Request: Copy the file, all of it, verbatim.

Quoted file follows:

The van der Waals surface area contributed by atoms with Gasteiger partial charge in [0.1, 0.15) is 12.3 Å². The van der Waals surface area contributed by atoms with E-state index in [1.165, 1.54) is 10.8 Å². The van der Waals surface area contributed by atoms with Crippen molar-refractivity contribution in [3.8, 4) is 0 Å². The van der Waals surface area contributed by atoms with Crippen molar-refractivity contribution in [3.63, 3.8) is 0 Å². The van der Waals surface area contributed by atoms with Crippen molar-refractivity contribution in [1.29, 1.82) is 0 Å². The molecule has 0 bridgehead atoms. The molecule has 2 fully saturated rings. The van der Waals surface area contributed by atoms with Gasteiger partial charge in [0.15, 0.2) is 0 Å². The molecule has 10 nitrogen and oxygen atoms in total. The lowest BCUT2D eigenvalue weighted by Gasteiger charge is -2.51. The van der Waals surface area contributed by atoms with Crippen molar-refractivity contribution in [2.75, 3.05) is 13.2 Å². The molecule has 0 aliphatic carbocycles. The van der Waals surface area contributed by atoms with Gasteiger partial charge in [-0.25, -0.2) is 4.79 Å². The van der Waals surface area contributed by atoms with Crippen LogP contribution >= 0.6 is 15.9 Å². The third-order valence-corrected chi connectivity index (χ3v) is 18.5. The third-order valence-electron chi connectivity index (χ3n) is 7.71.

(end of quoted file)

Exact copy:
The van der Waals surface area contributed by atoms with Gasteiger partial charge in [0.1, 0.15) is 12.3 Å². The van der Waals surface area contributed by atoms with E-state index in [1.165, 1.54) is 10.8 Å². The van der Waals surface area contributed by atoms with Crippen molar-refractivity contribution in [3.8, 4) is 0 Å². The van der Waals surface area contributed by atoms with Crippen molar-refractivity contribution in [3.63, 3.8) is 0 Å². The van der Waals surface area contributed by atoms with Crippen molar-refractivity contribution in [1.29, 1.82) is 0 Å². The molecule has 0 bridgehead atoms. The molecule has 2 fully saturated rings. The van der Waals surface area contributed by atoms with Gasteiger partial charge in [0.15, 0.2) is 0 Å². The molecule has 10 nitrogen and oxygen atoms in total. The lowest BCUT2D eigenvalue weighted by Gasteiger charge is -2.51. The van der Waals surface area contributed by atoms with Crippen molar-refractivity contribution in [2.75, 3.05) is 13.2 Å². The molecule has 0 aliphatic carbocycles. The van der Waals surface area contributed by atoms with Gasteiger partial charge in [-0.25, -0.2) is 4.79 Å². The van der Waals surface area contributed by atoms with Crippen LogP contribution >= 0.6 is 15.9 Å². The third-order valence-corrected chi connectivity index (χ3v) is 18.5. The third-order valence-electron chi connectivity index (χ3n) is 7.71.